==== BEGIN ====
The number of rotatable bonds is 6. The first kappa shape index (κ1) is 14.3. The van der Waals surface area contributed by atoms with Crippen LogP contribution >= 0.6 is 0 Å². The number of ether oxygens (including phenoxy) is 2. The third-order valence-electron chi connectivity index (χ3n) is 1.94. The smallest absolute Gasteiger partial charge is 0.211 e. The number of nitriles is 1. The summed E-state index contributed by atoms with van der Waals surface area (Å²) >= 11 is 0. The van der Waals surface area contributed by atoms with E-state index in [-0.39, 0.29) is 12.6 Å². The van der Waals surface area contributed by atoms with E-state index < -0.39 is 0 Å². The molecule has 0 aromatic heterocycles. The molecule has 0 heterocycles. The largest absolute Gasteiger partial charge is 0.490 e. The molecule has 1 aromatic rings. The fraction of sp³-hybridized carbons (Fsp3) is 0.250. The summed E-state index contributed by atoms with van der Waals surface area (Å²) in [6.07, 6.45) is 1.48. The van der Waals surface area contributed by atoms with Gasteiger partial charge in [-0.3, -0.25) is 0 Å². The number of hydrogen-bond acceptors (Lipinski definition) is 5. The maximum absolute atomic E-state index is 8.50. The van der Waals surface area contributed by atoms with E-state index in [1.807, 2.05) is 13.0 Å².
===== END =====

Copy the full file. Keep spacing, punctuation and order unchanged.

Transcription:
The number of rotatable bonds is 6. The first kappa shape index (κ1) is 14.3. The van der Waals surface area contributed by atoms with Crippen LogP contribution >= 0.6 is 0 Å². The number of ether oxygens (including phenoxy) is 2. The third-order valence-electron chi connectivity index (χ3n) is 1.94. The smallest absolute Gasteiger partial charge is 0.211 e. The number of nitriles is 1. The summed E-state index contributed by atoms with van der Waals surface area (Å²) >= 11 is 0. The van der Waals surface area contributed by atoms with E-state index in [-0.39, 0.29) is 12.6 Å². The van der Waals surface area contributed by atoms with E-state index < -0.39 is 0 Å². The molecule has 0 aromatic heterocycles. The molecule has 0 heterocycles. The largest absolute Gasteiger partial charge is 0.490 e. The molecule has 1 aromatic rings. The fraction of sp³-hybridized carbons (Fsp3) is 0.250. The summed E-state index contributed by atoms with van der Waals surface area (Å²) in [6.07, 6.45) is 1.48. The van der Waals surface area contributed by atoms with Gasteiger partial charge in [-0.3, -0.25) is 0 Å². The number of hydrogen-bond acceptors (Lipinski definition) is 5. The maximum absolute atomic E-state index is 8.50. The van der Waals surface area contributed by atoms with E-state index in [1.807, 2.05) is 13.0 Å².